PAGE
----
The Choir—a Cleveland-area garage rock group that broke up half a century ago after having never released an LP—are enjoying an unexpected second life. The band garnered some attention in 2017 when a reunion concert album by the Raspberries, whose members included Choir alumni, featured several of their songs. Then, in 2018, the Omnivore label issued a CD of the Choir’s 1968 work called Artifact: The Unreleased Album. That led to a reunion show last September, which in turn gave birth to the new Last Call: Live at the Music Box, a double-disc set.
The two-hour recording includes performances of all of the songs on Artifact, plus a version of the group’s best-known single, the infectious “It’s Cold Outside.” Also here are readings of a variety of 1960s hits and album tracks from some of the acts the band members admire, such as Billy Preston’s “What About You” and “That’s the Way God Planned It,” Ray Davies’s “David Watts,” Bob Seger’s “Ramblin’ Gamblin’ Man,” and Jimmy Webb’s “MacArthur Park.” Procol Harum receive the most attention with five numbers, including “A Whiter Shade of Pale,” “Conquistador,” “A Salty Dog,” “Kaleidoscope,” and “Shine on Brightly.”
At least some of the covers impress less because of any fresh ideas than because of how well the Choir manages to ape the originals. That said, many of the band’s own tunes are as good as better-known material that issued from the British Invasion acts that clearly influenced them. And the entire concert is enjoyable. It makes you wonder what might have been for this talented outfit.
Laura Cortese & the Dance Cards, Bitter Better. It’s difficult to imagine that this latest album from Laura Cortese & the Dance Cards won’t end up on more than a few best-of-2020 lists, mine included. Gifted lead vocalist and fiddler Cortese, who sounds a bit redolent of Sophie B. Hawkins, says she and her seven bandmates “tried to infuse these songs with a sense of adventure,” and they certainly succeeded. Employing everything from synthesizers to banjo to cello, their dreamy, hard-to-classify music incorporates elements of contemporary folk and pop while also echoing rock’s so-called “girl groups” of the 1960s. Cortese, who wrote or cowrote all the songs, fills them with surprising and satisfying twists and turns. The production is inventive, and the harmony vocals are sublime. Don’t miss this one.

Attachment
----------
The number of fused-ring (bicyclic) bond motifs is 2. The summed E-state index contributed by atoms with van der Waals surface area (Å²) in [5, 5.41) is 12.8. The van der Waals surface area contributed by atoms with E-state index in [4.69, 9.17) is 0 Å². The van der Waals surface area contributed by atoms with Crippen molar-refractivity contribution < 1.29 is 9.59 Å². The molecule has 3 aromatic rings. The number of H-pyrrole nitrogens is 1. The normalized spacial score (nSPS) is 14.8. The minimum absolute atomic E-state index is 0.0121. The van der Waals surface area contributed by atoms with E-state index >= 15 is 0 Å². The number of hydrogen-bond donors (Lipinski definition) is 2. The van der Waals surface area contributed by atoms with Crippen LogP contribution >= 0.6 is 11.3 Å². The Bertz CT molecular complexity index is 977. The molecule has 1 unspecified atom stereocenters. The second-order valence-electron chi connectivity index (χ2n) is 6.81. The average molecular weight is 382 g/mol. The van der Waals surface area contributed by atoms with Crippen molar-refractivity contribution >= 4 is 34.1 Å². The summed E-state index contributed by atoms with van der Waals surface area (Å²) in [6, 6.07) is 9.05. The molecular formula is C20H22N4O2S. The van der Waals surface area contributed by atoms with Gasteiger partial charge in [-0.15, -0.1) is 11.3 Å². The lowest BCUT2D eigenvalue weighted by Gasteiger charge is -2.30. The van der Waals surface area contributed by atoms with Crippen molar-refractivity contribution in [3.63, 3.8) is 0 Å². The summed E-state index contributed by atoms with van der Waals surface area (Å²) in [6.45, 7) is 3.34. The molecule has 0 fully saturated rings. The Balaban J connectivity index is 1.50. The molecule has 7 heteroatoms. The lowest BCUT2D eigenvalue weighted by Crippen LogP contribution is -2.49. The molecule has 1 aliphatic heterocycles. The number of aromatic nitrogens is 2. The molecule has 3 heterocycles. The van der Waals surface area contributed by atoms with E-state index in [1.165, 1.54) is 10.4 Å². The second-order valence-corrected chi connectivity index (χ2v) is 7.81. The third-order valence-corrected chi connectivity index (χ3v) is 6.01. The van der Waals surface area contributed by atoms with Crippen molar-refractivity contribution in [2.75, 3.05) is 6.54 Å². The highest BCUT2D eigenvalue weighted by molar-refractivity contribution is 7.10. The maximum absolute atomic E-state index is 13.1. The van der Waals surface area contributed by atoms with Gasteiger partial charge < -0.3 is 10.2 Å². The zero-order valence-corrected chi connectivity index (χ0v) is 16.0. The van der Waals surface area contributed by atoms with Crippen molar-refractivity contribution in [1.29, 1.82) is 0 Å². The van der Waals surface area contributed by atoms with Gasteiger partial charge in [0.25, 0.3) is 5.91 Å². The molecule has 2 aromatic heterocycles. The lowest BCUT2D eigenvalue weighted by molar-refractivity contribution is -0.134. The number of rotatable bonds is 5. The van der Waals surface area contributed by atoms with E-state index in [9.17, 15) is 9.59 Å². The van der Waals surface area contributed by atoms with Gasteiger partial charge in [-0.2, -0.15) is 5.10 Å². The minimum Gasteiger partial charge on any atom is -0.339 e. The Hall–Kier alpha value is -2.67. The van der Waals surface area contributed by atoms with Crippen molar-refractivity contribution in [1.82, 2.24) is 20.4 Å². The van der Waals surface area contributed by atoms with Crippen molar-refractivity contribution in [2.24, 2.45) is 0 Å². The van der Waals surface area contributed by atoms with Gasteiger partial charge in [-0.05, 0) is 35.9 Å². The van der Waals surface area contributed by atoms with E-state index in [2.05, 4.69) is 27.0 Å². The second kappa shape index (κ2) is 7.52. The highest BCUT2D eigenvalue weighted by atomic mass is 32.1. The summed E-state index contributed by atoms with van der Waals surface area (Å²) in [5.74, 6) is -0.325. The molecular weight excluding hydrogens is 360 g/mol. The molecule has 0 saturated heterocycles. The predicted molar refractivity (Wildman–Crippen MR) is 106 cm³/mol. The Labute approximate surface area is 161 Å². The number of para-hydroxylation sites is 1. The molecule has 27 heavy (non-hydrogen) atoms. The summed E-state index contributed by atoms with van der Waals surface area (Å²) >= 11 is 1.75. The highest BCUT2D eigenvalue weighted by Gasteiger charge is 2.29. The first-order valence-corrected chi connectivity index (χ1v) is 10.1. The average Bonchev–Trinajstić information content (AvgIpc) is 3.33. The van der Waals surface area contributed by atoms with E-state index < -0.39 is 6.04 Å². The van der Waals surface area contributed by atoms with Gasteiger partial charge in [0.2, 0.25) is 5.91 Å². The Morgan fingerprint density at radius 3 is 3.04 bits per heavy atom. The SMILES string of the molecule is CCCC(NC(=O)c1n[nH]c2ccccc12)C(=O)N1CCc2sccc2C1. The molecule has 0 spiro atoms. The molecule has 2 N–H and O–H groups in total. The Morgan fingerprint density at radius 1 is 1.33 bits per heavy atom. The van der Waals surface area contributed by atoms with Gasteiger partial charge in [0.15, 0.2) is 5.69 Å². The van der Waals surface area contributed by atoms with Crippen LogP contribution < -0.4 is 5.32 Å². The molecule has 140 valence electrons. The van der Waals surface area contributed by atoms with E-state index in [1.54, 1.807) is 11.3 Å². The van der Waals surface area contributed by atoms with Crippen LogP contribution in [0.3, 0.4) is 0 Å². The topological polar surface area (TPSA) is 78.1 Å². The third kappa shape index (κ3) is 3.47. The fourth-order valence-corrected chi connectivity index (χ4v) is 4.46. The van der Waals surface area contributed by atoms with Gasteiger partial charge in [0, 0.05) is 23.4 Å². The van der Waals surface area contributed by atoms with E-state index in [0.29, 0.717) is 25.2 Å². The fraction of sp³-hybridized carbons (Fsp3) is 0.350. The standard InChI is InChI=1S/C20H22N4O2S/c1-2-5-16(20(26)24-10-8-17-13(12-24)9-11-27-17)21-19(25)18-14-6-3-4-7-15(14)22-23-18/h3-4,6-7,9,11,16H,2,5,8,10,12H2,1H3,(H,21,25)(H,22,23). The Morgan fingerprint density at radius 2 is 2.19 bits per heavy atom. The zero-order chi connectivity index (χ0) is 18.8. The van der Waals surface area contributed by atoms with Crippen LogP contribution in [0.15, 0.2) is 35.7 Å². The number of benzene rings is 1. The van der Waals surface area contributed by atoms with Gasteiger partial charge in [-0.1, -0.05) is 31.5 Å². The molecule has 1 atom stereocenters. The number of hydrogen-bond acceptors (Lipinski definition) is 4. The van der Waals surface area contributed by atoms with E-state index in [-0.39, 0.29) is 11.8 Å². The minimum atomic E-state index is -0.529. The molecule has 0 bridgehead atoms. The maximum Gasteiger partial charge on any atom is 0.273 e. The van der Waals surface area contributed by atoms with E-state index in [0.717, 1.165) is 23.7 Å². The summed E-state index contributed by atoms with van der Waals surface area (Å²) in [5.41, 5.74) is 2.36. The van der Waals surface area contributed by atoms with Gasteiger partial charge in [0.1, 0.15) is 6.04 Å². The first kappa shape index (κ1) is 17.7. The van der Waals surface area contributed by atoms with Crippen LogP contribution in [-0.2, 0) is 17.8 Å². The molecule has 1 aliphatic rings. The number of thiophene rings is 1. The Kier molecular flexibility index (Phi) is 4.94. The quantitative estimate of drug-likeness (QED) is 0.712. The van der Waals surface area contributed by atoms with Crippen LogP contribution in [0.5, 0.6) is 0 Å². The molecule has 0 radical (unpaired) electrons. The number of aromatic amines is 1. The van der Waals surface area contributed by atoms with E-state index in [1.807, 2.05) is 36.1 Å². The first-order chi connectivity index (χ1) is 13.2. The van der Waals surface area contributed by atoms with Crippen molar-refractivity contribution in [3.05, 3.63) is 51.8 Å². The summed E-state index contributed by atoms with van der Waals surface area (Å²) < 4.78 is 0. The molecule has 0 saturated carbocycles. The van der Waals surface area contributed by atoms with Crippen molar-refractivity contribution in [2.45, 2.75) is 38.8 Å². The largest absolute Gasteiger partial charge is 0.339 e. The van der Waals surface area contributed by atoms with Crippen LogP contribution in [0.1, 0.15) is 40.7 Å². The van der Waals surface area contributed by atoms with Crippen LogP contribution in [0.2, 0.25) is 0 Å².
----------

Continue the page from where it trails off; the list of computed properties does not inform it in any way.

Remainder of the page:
Crystal Shawanda, Church House Blues. Canadian-born, Nashville-based Crystal Shawanda scored her first record deal as a country artist back in 2007 but on her last album, 2018’s VooDoo Woman, she eschewed that genre in favor of the blues rock that means more to her. She sticks with that focus on this soulful latest release, where she applies her elastic vocals to a strong program that includes four self-penned tracks. Bolstered by an excellent backup crew that features Peter Keys from Lynyrd Skynyrd on keyboards and the Delbert McClinton band’s Dana Robbins on sax, she delivers a series of effusive performances that find her shifting effortlessly between sandpapery-voiced soul shouting and sweet, sultry ballads. If anyone ever asks you to define the phrase “sing your heart out,” point them to tracks on this CD such as “Bigger Than the Blues” and “When It Comes to Love.”
Siren Songs, Siren Songs. Siren Songs is a Portland, Oregon-based duo consisting of singer/songwriter Jenn Grinels and Merideth Kaye Clark, a singer, multi-instrumentalist, and actress. Their debut album, which they recorded live in the studio, features two numbers by Grinels, plus seven imaginatively arranged covers, including such familiar compositions as Joni Mitchell’s “Chelsea Morning,” Cyndi Lauper’s “Time After Time,” and John Prine’s “Angel from Montgomery.” The sparsely used instrumentation—which employs banjo, viola, and dulcimer, bass, and guitar—is effective, but it’s the predominant vocal harmony work that’s the star of the show. Indeed, some of the most head-turning moments are a cappella, such as the opening verse of Dolly Parton’s “Jolene.”
Jeff Burger’s website, byjeffburger.com, contains more than four decades’ worth of music reviews and commentary. His books include Dylan on Dylan: Interviews and Encounters, Lennon on Lennon: Conversations with John Lennon, Leonard Cohen on Leonard Cohen: Interviews and Encounters, and Springsteen on Springsteen: Interviews, Speeches, and Encounters.